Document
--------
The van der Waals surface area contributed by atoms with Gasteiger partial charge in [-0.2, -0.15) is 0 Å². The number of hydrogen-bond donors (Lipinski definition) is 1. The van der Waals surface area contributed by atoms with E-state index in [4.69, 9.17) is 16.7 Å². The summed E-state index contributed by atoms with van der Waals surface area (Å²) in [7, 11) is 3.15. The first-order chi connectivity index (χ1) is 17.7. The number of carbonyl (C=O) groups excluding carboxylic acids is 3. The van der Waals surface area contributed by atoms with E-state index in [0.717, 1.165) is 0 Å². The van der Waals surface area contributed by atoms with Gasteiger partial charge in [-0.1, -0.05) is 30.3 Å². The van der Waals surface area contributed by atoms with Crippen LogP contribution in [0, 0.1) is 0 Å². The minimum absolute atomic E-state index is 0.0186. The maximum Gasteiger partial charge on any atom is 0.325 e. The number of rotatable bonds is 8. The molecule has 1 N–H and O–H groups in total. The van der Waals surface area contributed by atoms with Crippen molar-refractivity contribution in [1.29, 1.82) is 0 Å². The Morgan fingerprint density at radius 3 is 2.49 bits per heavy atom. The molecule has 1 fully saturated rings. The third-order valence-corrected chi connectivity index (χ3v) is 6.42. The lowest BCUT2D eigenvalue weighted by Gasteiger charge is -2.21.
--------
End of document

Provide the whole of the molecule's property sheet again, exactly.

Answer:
The van der Waals surface area contributed by atoms with Gasteiger partial charge in [-0.2, -0.15) is 0 Å². The number of hydrogen-bond donors (Lipinski definition) is 1. The van der Waals surface area contributed by atoms with E-state index in [4.69, 9.17) is 16.7 Å². The summed E-state index contributed by atoms with van der Waals surface area (Å²) in [7, 11) is 3.15. The first-order chi connectivity index (χ1) is 17.7. The number of carbonyl (C=O) groups excluding carboxylic acids is 3. The van der Waals surface area contributed by atoms with E-state index in [0.717, 1.165) is 0 Å². The van der Waals surface area contributed by atoms with Gasteiger partial charge in [-0.1, -0.05) is 30.3 Å². The van der Waals surface area contributed by atoms with Crippen LogP contribution in [0, 0.1) is 0 Å². The minimum absolute atomic E-state index is 0.0186. The maximum Gasteiger partial charge on any atom is 0.325 e. The number of rotatable bonds is 8. The molecule has 1 N–H and O–H groups in total. The van der Waals surface area contributed by atoms with Crippen molar-refractivity contribution in [1.29, 1.82) is 0 Å². The Morgan fingerprint density at radius 3 is 2.49 bits per heavy atom. The molecule has 1 fully saturated rings. The third-order valence-corrected chi connectivity index (χ3v) is 6.42. The lowest BCUT2D eigenvalue weighted by Gasteiger charge is -2.21.